A Model of Three Faults

A Model of Three Faults Activity Source: Adapted from the USGS Learning Web Lesson Plans Background One of the most frightening and destructive phenomena of nature is a severe earthquake and its terrible aftereffects. An earthquake is a sudden movement of the Earth, caused by the abrupt release of strain that has accumulated over a long time. For hundreds of millions of years, the forces of plate tectonics have shaped the Earth as the huge plates that form the Earth’s surface slowly move over, under and past each other. [Read More]

Burning Issues

Burning Issues Activity Source: The Canadian Forestry Association Learning Outcomes Students will become familiar with fire terminology, realize how fire can be used as a management tool, and better understand the factors that need to be considered when planning a prescribed burn. Summary In this activity the students will form opinions around fire management issues. They will then work in small groups to get more information around the issues and make a more informed decision. [Read More]

Cracked Plates & Tectonics

Cracked Plates & Tectonics Activity Source: Adapted with permission by Esri. In this activity, you’ll investigate dynamics in Earth’s crust that explain multiple Earth science phenomena. For the full activity, go to http://esriurl.com/ESW2016. Materials A computer/projector with internet connection Take these “tech tips.” Measure: At the top of the map, click the Measure button. Hover and click the Distance button. Click continuously along what you want to measure. Double-click to finish. [Read More]

Disaster Supplies Kit

Disaster Supplies Kit Activity Source: Adapted from the FEMA/American Red Cross Disaster Preparedness Coloring Book Background Following a natural hazard, basic services – electricity, water, gas, telephones – may be cut off for days. Or, you may have to evacuate at a moment’s notice. You probably won’t have time to shop or search for the supplies you’ll need. Gather the supplies you’ll need to deal with the situation now, before a natural hazard happens. [Read More]

Earthquake Machine

Earthquake Machine Activity Source: Incorporated Research Institutions in Seismology, 2005. Adapted with permission. Materials: 1 - One foot piece of 2x4 scrap wood 1 - 4"x36" Sanding Belt, 50 Grit 1 - 1/3 Sheet of Sandpaper, 60 Grit 2 - Screw Eye 12x1-3/16 1 - Bag of Rubber bands, varying size 16 in of Duct Tape 2 - Cloth measuring tapes with both English and metric markings 1 - Manila Folder Saw Needle Nose Pliers Scissors Glue (White or Contact Cement) Pencil Procedure: Using the tape measure and pencil, divide the one-foot length of 2" x 4" into two 4" blocks. [Read More]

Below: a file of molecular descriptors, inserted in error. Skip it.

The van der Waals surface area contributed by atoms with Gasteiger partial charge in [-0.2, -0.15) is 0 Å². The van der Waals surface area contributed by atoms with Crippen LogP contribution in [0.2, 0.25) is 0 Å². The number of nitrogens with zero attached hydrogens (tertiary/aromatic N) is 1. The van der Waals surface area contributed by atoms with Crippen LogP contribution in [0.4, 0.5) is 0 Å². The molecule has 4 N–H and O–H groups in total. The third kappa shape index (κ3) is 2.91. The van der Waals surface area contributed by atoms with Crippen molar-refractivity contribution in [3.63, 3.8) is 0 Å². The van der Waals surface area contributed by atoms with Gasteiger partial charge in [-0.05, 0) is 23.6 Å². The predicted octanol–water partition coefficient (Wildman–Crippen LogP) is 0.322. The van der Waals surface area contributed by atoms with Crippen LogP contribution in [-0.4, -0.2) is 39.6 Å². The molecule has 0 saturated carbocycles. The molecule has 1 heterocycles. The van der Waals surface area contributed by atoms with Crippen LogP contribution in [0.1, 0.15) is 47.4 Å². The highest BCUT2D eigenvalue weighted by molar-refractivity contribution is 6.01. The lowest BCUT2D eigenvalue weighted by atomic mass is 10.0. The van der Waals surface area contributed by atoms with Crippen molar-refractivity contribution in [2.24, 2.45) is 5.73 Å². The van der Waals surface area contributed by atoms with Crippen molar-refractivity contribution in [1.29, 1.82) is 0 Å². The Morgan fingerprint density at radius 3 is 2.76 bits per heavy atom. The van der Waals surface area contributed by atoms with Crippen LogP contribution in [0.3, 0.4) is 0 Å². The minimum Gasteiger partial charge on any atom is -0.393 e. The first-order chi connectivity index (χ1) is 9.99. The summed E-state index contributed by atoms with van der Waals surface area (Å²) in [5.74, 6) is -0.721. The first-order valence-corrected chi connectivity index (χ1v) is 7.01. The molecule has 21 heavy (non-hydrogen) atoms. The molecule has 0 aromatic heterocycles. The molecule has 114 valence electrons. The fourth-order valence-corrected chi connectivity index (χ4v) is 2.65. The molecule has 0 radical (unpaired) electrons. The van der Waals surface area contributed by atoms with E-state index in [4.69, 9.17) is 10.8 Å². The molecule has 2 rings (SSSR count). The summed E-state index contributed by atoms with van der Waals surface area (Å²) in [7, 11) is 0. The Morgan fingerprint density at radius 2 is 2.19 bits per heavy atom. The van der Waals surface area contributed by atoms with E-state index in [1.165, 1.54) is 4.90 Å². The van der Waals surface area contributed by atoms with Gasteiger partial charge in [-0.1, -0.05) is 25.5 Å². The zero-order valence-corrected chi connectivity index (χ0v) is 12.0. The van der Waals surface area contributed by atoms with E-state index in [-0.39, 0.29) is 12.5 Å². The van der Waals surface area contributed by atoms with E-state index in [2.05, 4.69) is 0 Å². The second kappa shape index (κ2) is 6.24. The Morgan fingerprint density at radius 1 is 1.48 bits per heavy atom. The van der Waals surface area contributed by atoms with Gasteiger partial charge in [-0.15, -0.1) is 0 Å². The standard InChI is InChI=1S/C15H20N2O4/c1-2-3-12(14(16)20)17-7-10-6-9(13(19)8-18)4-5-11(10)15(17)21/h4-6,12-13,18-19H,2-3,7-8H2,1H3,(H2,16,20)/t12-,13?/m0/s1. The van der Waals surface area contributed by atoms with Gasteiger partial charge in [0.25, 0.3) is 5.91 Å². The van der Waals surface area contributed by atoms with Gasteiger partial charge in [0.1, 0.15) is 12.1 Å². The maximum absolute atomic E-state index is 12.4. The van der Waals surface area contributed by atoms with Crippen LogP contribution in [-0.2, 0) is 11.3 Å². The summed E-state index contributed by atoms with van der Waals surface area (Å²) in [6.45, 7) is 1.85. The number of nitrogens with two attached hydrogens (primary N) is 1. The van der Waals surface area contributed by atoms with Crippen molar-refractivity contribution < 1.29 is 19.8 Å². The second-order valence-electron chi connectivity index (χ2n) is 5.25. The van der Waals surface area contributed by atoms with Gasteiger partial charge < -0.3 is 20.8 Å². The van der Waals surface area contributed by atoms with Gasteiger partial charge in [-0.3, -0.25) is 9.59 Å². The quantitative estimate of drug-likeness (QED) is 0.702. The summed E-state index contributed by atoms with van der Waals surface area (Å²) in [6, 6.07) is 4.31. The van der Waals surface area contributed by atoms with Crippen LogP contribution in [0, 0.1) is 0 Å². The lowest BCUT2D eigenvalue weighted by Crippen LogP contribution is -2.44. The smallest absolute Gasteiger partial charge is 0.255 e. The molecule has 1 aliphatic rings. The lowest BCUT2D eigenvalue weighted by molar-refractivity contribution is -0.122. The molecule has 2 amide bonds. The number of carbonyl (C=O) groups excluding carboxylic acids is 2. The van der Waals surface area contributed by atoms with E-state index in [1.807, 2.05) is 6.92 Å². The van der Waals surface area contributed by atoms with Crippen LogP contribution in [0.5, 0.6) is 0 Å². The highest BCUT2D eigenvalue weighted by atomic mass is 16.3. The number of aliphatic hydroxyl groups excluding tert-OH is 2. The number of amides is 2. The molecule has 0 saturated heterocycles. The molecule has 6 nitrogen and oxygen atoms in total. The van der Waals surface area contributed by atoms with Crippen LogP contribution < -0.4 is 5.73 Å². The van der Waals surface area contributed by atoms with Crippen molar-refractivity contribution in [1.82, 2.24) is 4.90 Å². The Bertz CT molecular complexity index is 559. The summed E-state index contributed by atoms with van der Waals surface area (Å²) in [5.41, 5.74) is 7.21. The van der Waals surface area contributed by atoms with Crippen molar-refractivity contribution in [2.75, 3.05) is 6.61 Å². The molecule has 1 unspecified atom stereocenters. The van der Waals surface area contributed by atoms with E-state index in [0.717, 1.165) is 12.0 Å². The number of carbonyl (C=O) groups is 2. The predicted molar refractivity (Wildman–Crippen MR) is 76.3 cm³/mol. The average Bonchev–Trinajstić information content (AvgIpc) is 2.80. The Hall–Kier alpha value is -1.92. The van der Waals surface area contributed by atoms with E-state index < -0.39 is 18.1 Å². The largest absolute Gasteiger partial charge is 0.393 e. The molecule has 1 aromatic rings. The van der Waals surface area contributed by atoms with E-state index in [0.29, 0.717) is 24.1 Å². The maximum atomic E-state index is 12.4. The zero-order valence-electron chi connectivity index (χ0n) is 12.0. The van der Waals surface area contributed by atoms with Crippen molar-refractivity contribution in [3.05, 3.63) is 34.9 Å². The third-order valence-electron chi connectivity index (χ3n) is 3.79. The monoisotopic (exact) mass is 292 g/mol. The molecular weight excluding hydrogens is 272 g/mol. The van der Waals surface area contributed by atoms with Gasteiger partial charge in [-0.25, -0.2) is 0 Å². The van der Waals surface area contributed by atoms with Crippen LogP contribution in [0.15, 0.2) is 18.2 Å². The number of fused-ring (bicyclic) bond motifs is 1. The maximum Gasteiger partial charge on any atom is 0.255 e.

Earthquake on the Playground

Earthquake on the Playground Activity Source: Adapted with permission from L.W. Braile and S.J. Braile and the Incorporated Research Institutions for Seismology (IRIS). Push away from those paper seismograms and get outside to make your own earthquake waves! You’re going to learn about earthquake location kinesthetically. In the activity below, you will model how earthquake waves travel through the Earth at different speeds. You also will construct and utilize a graph to characterize the relationship between distance and time of travel of seismic waves (a travel-time curve). [Read More]

Exploring Geoheritage From Space

Exploring Geoheritage From Space Activity Source: Adapted with permission by NASA. Great images of geoheritage sites can be found everywhere. But no one holding a camera on Earth can “back away” far enough to get the extraordinary perspective captured by NASA satellites. In celebration of Earth Science Week 2016, NASA’s Earth Observatory has created a special collection of images and articles showcasing geoheritage sites in America’s National Parks. Two such sites are Yellowstone National Park (Wyoming/Montana/Idaho) and Hot Springs National Park (Arkansas). [Read More]


Flood! Activity Source: DiscoverySchool.com Credit: Susan Hurstcalderone, science and resource teacher, Blessed Sacrament School, Washington, D.C. Length of Lesson: Two class periods Objectives: Students will understand the following: Different types of soil have different capacities for retaining rainwater. If the soil in an area will not hold enough rainwater, flooding problems will ensue. Soil can be tested for its water-retaining capacity. Materials: The following materials should be distributed to each group: [Read More]

How Dangerous Are Tsunamis?

How Dangerous Are Tsunamis? Activity Source: Adapted with permission by Geological Society of America. Imagine playing beside the ocean, when suddenly, the water drops. Where the water used to be, there are wriggling fish and ribbons of seaweed. What do you do? You could be seeing the first sign of a tsunami ─ a long wave formed in the ocean when the sea floor moves suddenly. Most tsunamis happen because of large earthquakes on the ocean floor. [Read More]


Liquefaction Activity Source: Adapted with permission by Soil Science Society of America. When it comes to slipping, sliding, and stability in soils, the key word is “liquefaction.” During an event like an earthquake, liquefaction is the process by which saturated soil behaves like a liquid. This can be problematic, as a liquid soil loses structure and can cause buildings to sink, foundations to crack, and soil to slide down slopes all at once. [Read More]